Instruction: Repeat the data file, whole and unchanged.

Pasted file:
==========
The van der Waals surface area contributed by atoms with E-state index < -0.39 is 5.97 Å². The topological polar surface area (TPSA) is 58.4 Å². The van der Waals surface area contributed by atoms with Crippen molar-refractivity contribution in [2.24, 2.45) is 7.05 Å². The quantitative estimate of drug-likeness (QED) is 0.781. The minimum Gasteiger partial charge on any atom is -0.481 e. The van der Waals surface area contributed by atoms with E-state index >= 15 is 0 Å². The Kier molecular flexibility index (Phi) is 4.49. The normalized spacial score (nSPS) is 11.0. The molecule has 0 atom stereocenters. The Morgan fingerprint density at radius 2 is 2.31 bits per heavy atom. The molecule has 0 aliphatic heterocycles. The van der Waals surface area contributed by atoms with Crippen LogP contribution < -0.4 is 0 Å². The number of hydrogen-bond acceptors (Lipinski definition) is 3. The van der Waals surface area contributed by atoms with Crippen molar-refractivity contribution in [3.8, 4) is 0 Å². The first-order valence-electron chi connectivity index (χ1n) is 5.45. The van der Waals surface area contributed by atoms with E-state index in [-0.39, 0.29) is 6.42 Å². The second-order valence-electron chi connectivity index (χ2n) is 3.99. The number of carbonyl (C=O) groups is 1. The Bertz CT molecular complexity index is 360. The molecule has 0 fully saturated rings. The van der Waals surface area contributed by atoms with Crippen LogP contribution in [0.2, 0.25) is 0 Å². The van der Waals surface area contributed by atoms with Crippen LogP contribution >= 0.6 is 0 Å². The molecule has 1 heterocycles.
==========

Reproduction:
The van der Waals surface area contributed by atoms with E-state index < -0.39 is 5.97 Å². The topological polar surface area (TPSA) is 58.4 Å². The van der Waals surface area contributed by atoms with Crippen molar-refractivity contribution in [2.24, 2.45) is 7.05 Å². The quantitative estimate of drug-likeness (QED) is 0.781. The minimum Gasteiger partial charge on any atom is -0.481 e. The van der Waals surface area contributed by atoms with E-state index >= 15 is 0 Å². The Kier molecular flexibility index (Phi) is 4.49. The normalized spacial score (nSPS) is 11.0. The molecule has 0 atom stereocenters. The Morgan fingerprint density at radius 2 is 2.31 bits per heavy atom. The molecule has 0 aliphatic heterocycles. The van der Waals surface area contributed by atoms with Crippen LogP contribution < -0.4 is 0 Å². The number of hydrogen-bond acceptors (Lipinski definition) is 3. The van der Waals surface area contributed by atoms with Crippen molar-refractivity contribution in [3.8, 4) is 0 Å². The first-order valence-electron chi connectivity index (χ1n) is 5.45. The van der Waals surface area contributed by atoms with E-state index in [-0.39, 0.29) is 6.42 Å². The second-order valence-electron chi connectivity index (χ2n) is 3.99. The number of carbonyl (C=O) groups is 1. The Bertz CT molecular complexity index is 360. The molecule has 0 fully saturated rings. The van der Waals surface area contributed by atoms with Crippen LogP contribution in [0.2, 0.25) is 0 Å². The van der Waals surface area contributed by atoms with Crippen LogP contribution >= 0.6 is 0 Å². The molecule has 1 heterocycles.